An agreement has been reached to release the container ship that blocked the Suez Canal, following a dispute over compensation.
The development follows negotiations between the ships owners, insurers and the Suez Canal Authority over compensation for the impact of the grounding of the Ever Given ship in March.
The ship and its cargo have been impounded in the Great Bitter Lake, part of the canal, since the incident, with a court ruling it could only be released after compensation was paid to the SCA to cover related losses.
The six-day blockage in March halted traffic on the canal, causing significant disruption to trade and supply chains. It was estimated this disrupted goods worth $9.6bn travelling through the canal each day.
The SCA initially sought $916m. This was later reduced to almost $600m but the ship’s insurer UK Club said the reduced claim was still “exceptionally large”.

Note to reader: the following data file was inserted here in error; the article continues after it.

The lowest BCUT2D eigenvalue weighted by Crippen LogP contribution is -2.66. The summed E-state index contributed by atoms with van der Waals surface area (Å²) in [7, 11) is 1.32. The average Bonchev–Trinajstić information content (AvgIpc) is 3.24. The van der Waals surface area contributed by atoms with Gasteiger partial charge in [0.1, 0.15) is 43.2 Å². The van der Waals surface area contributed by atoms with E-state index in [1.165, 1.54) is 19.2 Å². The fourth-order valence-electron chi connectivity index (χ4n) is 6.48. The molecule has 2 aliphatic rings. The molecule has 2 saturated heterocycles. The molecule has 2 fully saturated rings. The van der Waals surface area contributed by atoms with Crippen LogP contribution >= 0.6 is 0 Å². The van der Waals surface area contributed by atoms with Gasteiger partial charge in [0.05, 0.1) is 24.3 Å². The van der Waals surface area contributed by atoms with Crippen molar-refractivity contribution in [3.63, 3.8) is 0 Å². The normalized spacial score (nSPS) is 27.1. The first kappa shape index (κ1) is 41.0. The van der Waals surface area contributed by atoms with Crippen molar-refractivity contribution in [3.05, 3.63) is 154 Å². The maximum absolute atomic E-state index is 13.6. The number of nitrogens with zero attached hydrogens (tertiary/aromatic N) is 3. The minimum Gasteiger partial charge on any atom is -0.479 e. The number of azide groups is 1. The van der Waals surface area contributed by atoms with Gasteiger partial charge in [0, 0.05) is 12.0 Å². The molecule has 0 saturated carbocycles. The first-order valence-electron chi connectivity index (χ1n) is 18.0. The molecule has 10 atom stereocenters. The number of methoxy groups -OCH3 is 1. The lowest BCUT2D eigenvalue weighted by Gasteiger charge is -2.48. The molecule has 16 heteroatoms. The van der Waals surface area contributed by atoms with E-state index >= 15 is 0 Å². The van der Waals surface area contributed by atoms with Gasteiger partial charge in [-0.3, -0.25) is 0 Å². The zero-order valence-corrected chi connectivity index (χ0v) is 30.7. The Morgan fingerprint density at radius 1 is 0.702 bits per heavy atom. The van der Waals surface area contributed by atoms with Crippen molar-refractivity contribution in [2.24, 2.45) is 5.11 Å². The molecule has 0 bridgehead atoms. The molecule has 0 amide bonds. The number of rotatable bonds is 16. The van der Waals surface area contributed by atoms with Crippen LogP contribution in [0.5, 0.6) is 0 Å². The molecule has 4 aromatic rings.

In May, Reuters reported SCA chairman Osama Rabie had blamed the ship’s high speed and rudder size for the incident.
UK Club said the Ever Given’s owners and insurers “fully acknowledge that the SCA is entitled to compensation for their legitimate claims arising out of this incident”. However, it added that it was “concerned by the allegations made by the SCA”.
It said: “Critically it is important to clarify that whilst the master is ultimately responsible for the vessel, navigation in the Canal transit within a convoy is controlled by the Suez Canal pilots and SCA vessel traffic management services. Such controls include the speed of the transit and the availability of escort tugs.”
UK Club said following an agreement in principle between the parties, further meetings with the SCA’s negotiating committee, and numerous court hearings good progress had been made and a formal solution had now been agreed. It did not, however, reveal a figure for compensation.
UK Club said: “Preparations for the release of the vessel will be made and an event marking the agreement will be held at the authority’s headquarters in Ismailia in due course.”
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